Internet freedom

Statement On FCC Chairman Pai’s Net Neutrality Speech

Posted by | Broadband Internet, Freedom of Speech, Media, Net Neutrality Series 2.0 | No Comments

Washington, DC, April 26, 2017 – Fred Campbell, director of Tech Knowledge, issued the following statement on FCC Chairman Ajit Pai’s speech announcing his net neutrality plans:

“I applaud Chairman Pai’s decision to use an open and transparent process for reversing Obama’s decision to snatch political control over the internet using net neutrality as an excuse. It was an act of extraordinary bravery for Pai to start this process, and it will take an iron will for him to stand up to the Silicon Valley giants that seek to squash his plan. If they succeed, America will never be great again.

Today’s speech sets the stage for a David and Goliath battle between Pai and Google, the richest and most powerful corporation the world has ever known. Obama’s net neutrality rules were designed to support Google’s business interests, and Google will throw all its strength behind them.

It’s impossible to overstate the Google Goliath’s strength. Its power goes far beyond the massive amounts it spends on lobbying and its work on behalf of the Obama and Hillary Clinton political campaigns.

Google’s monopoly over internet advertising also gives it unseemly influence over the opinions of mainstream media. The thousands of newspapers, TV stations, and other media that rely on Google’s advertising network for a substantial portion of their revenue streams cannot afford to oppose Google on net neutrality.

That’s why Pai’s speech took so much courage. Both the mainstream media and the world’s richest corporations will be against him.

Americans who believe in free speech, freedom of the press, and fair competition cannot let him stand alone. Pai is internet freedom’s David. At this hour, we must stand by Pai.”

Tech Knowledge promotes market-oriented technology policies on behalf of the public interest. Additional information about Tech Knowledge can be found on our website, techknowledge.center.

The First Amendment and the Internet: The Press Clause Protects the Internet Transmission of Mass Media Content from Common Carrier Regulation

Posted by | Broadband Internet, Freedom of Speech | No Comments

The Nebraska Law Review has published an article written by Fred Campbell that explains how the Press Clause of the First Amendment protects the Internet transmission of mass media content from common carrier regulation. The complete article is available HERE.

CBIT White Paper: How Net Neutrality Invites the Feds to Ignore the First Amendment & Censor the Internet

Posted by | Broadband Internet, Freedom of Speech, Net Neutrality Series 2.0 | 5 Comments

Click HERE to download the paper in PDF.

Executive Summary

Is watching Netflix on the broadband Internet more like (A) watching cable television or (B) talking on the telephone? Common sense suggests the answer is “A”, the court that overturned the previous open Internet rules[1] chose “A”,[2] and the First Amendment demands it. The Federal Communications Commission (“FCC”) nevertheless chose “B” in the Second Internet Order:[3] It concluded the Internet is the functional equivalent of the public switched telephone network and is subject to the common carrier regulations in Title II of the Communications Act of 1934.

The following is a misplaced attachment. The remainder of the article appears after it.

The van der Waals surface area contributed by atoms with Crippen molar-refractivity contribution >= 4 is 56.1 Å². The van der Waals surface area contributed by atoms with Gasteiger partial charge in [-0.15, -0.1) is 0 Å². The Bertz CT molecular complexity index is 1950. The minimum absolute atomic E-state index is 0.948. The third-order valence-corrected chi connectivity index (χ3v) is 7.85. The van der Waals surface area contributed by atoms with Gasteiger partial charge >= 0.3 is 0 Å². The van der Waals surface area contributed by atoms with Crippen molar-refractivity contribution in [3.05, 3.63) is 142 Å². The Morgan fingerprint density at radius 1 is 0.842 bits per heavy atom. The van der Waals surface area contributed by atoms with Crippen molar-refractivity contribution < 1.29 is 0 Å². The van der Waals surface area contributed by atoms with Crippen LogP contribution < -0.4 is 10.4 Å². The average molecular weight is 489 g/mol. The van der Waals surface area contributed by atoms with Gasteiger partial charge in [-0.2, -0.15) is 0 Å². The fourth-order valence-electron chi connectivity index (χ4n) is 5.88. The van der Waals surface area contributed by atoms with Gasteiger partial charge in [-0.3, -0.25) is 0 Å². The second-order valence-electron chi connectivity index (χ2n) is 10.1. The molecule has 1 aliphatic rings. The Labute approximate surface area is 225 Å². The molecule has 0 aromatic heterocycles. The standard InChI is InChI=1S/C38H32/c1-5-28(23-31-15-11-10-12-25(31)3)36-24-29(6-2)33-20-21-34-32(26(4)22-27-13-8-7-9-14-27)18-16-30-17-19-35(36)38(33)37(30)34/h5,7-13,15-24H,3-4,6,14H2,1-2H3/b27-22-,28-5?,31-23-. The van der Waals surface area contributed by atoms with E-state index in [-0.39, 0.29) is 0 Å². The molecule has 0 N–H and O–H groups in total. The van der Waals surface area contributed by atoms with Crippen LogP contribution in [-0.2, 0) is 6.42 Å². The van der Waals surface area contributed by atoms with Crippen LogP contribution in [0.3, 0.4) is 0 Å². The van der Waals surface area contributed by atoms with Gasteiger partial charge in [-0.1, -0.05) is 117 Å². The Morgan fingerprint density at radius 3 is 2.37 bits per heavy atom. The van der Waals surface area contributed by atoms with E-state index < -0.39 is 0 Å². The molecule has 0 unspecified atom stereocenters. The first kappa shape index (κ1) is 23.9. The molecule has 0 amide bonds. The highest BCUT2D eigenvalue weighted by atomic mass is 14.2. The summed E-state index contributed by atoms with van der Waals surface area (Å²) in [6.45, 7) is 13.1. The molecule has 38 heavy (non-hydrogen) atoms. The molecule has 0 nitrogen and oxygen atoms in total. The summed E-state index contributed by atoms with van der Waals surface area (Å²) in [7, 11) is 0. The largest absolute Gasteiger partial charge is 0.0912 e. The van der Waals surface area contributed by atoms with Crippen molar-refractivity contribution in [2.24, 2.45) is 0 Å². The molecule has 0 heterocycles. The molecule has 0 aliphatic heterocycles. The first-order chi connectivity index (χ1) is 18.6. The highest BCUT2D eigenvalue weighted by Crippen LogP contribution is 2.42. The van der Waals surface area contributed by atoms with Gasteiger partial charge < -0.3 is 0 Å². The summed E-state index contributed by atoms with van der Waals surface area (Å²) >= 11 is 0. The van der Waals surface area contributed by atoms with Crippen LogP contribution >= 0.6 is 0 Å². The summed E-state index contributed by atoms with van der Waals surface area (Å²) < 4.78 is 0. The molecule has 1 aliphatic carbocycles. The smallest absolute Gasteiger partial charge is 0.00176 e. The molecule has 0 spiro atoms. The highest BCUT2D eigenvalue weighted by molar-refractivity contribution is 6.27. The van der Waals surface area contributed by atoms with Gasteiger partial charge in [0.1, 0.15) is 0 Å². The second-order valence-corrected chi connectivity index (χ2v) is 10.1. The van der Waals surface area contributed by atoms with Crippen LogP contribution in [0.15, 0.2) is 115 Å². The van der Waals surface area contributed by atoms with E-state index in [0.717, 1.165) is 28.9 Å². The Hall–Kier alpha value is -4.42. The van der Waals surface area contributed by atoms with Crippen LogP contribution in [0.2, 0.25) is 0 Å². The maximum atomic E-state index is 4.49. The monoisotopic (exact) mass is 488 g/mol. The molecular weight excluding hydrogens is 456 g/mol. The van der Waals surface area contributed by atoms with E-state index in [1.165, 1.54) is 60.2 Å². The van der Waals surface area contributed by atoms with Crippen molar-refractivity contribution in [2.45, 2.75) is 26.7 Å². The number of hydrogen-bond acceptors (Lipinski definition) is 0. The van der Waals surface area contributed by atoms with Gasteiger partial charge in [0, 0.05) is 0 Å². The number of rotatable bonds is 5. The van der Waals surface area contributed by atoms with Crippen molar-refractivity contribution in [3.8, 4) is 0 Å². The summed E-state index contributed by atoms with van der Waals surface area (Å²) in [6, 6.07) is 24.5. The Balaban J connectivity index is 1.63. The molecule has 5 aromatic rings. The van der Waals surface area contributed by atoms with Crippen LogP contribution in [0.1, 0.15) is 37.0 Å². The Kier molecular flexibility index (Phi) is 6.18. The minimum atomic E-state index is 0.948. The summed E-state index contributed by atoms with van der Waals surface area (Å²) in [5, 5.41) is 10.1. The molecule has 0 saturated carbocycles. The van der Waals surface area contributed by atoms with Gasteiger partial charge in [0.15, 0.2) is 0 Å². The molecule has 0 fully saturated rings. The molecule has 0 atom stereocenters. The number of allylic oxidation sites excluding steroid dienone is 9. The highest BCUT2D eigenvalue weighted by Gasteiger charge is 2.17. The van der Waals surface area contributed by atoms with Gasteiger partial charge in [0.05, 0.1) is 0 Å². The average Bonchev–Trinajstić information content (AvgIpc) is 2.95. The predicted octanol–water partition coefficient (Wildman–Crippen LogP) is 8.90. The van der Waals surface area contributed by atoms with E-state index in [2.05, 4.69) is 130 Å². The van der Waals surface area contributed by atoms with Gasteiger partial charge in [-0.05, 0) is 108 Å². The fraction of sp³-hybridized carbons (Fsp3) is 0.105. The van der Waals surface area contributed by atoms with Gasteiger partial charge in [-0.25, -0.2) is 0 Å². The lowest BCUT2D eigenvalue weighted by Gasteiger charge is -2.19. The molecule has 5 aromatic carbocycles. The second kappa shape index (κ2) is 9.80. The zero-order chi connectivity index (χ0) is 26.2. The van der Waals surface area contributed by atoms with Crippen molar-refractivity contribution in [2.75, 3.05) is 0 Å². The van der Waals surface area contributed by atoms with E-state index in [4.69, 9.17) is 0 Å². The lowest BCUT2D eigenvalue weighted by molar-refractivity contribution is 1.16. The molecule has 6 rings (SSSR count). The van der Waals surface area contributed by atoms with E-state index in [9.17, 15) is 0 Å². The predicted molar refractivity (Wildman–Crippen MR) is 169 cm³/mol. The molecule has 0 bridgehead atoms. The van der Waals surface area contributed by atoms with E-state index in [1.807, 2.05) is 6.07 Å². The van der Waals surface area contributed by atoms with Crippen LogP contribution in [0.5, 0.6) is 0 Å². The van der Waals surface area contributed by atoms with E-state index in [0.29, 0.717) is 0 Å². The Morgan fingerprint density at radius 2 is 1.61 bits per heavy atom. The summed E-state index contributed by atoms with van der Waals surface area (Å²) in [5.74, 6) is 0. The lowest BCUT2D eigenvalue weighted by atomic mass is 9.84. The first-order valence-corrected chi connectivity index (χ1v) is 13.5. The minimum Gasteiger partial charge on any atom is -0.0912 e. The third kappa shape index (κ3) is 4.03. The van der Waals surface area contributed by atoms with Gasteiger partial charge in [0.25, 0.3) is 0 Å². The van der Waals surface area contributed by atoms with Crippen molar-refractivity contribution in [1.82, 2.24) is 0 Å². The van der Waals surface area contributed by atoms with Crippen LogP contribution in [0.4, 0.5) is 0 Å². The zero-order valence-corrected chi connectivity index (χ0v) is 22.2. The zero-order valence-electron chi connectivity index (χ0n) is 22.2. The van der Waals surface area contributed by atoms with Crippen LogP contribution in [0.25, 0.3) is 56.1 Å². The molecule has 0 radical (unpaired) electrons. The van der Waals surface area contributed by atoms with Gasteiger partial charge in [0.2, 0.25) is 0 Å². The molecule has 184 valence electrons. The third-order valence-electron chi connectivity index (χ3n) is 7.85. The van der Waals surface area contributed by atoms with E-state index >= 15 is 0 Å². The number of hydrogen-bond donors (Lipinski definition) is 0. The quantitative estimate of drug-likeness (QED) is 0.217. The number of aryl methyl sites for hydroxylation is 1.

If the FCC had admitted the Internet offers communications capabilities that are functionally equivalent to the printing press, mail carriage, newspaper publishing, over-the-air broadcasting, and cable television combined, it would have been too obvious that classifying broadband Internet service providers (ISPs) as common carriers is unconstitutional. Like all other means of disseminating mass communications, broadband Internet access is a part of the “press” that the First Amendment protects from common carriage regulation. Read More

Congress, not three unelected officials, should decide the future of the Internet

Posted by | Broadband Internet | No Comments

Today I joined a diverse coalition of web entrepreneurs, investors, telecom and antitrust experts, and policy organizations who signed a letter urging lawmakers of both parties to take responsibility for resolving net neutrality through legislation. The letter states, “Congress, not three unelected officials, should decide the future of the Internet.” The American people would be better served if that future does not include Title II or vague and expansive FCC authority under “Section 706.” The complete letter is available HERE.

CBIT Statement on President’s Municipal Broadband Plan

Posted by | Broadband Internet, Freedom of Speech, Regulatory State | 2 Comments

Washington, D.C., January 14, 2015 – Fred Campbell, Director of the Center for Boundless Innovation in Technology, released the following statement with respect to President’s Obama’s broadband announcement today in Cedar Falls, Iowa:

“President Obama’s latest plan to turn the Internet into a public utility is bad economics and bad for our Constitutional right to a free press. The approach to broadband adopted by Cedar Falls, where the President is revealing his plan, repeats the economic errors of the past.

The Cedar Falls network is owned by the city’s rate-regulated power utility. The Federal Communications Commission has long recognized that combining rate-regulated services with other services leads to hidden price increases. This “cross-subsidization” concern — that power companies have incentives to raise consumer electric bills to pay for the deployment of broadband networks — is why the Department of Justice sued to break up the AT&T monopoly in the early 1980s.